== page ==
My fellow Americans, I speak to you tonight with a heavy heart. Earlier this week, an eighteen-year-old wielding an AR-15 opened fire at an elementary school in Uvalde, Texas, killing nineteen students and two teachers. I ask all of you to keep them and their families in your prayers. I’ll be doing the same.

But I’m tired of giving speeches like this, and I’m sure you’re all tired of hearing them. The pattern is familiar by now. A gunman opens fire in a school or a grocery store or a movie theater or a church. We...

My fellow Americans, I speak to you tonight with a heavy heart. Earlier this week, an eighteen-year-old wielding an AR-15 opened fire at an elementary school in Uvalde, Texas, killing nineteen students and two teachers. I ask all of you to keep them and their families in your prayers. I’ll be doing the same.

But I’m tired of giving speeches like this, and I’m sure you’re all tired of hearing them. The pattern is familiar by now. A gunman opens fire in a school or a grocery store or a movie theater or a church. We offer our thoughts and prayers. We spend a few news cycles arguing about gun control and mental health and school security. And then we all move on. Rinse and repeat. I saw a recent poll that said 44 percent of Republicans now agree with the statement that Americans “just have to accept” regular mass shootings as the new normal.

Well, I don’t accept that. But I also don’t have an easy solution for you.

The sad truth is that we live in what can accurately be described as a culture of death, a culture in which we fail so often to love and protect our children. And all too often, that culture of death has been the direct result of government policy.

We encourage women to abort their babies so they can pursue careers that will boost our GDP. We fail to provide paid family leave. We use the threat of climate change to scare couples into childlessness. We’ve made it virtually impossible to raise a family on a single income. We let radical ideologues indoctrinate our kids into chemically castrating and surgically mutilating their developing bodies. We allowed the expanded Child Tax Credit, which lifted millions of children out of poverty, to expire. And we continue to shrug our shoulders as they suffer periodic massacres in their classrooms.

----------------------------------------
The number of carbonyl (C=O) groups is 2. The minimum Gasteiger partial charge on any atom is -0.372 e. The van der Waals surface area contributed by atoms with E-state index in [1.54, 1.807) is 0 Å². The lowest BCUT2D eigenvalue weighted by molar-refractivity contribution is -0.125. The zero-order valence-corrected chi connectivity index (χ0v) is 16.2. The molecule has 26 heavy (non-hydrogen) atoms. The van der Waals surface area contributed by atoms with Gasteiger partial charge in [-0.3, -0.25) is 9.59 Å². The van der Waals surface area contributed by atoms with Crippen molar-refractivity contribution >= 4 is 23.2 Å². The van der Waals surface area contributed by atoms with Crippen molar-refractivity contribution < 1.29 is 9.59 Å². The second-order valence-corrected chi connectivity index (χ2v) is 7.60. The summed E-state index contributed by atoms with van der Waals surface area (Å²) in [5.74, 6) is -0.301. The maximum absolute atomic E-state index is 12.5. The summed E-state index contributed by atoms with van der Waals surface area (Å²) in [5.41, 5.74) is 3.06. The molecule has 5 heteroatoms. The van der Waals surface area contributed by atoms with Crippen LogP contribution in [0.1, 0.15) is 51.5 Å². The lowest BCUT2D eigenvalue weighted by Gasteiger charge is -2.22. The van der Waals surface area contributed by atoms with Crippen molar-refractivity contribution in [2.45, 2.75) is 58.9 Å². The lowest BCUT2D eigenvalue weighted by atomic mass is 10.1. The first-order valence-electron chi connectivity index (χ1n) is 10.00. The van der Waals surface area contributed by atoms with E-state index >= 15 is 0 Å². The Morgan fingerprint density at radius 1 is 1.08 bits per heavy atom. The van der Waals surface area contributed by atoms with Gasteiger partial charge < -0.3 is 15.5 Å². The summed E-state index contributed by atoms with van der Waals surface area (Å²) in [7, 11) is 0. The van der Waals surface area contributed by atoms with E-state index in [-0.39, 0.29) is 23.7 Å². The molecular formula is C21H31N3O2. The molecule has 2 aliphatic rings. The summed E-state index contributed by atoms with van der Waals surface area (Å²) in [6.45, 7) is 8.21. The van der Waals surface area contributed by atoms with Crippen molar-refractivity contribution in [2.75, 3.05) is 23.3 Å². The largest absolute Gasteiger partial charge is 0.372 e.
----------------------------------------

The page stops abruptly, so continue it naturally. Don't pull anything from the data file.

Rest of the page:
This culture is systematically destroying the minds and souls of teenagers. Smartphones are driving them to suicide at record rates. In fact, it would probably be better for these kids if they threw out the iPhones and started smoking a pack a day. Widespread pornography is distorting their view of reality and making it more difficult for them to form healthy, stable relationships. And an epidemic of loneliness has forced them to seek community online, often in extremist forums. These cultural and political failures have turned our kids not only into victims but into victimizers. In both Uvalde and Buffalo, the shooter was only eighteen years old.

This isn’t just about guns. Mass shootings like these were virtually unknown until the second half of the 20th century, and school shootings have become widespread only in the last twenty-five years. The problem isn’t only that guns have gotten deadlier. Nineteenth-century schoolchildren weren’t murdering their classmates with Colt Peacemakers. The problem is cultural, spiritual.

But with all that said, we can’t ignore the elephant in the room. The United States has, by far, the most heavily armed citizenry in the world. We have just 5 percent of the world population but account for more than 40 percent of civilian gun ownership. Other countries have many of the same problems I just outlined, but shootings like these don’t happen anywhere else at the rate they happen here.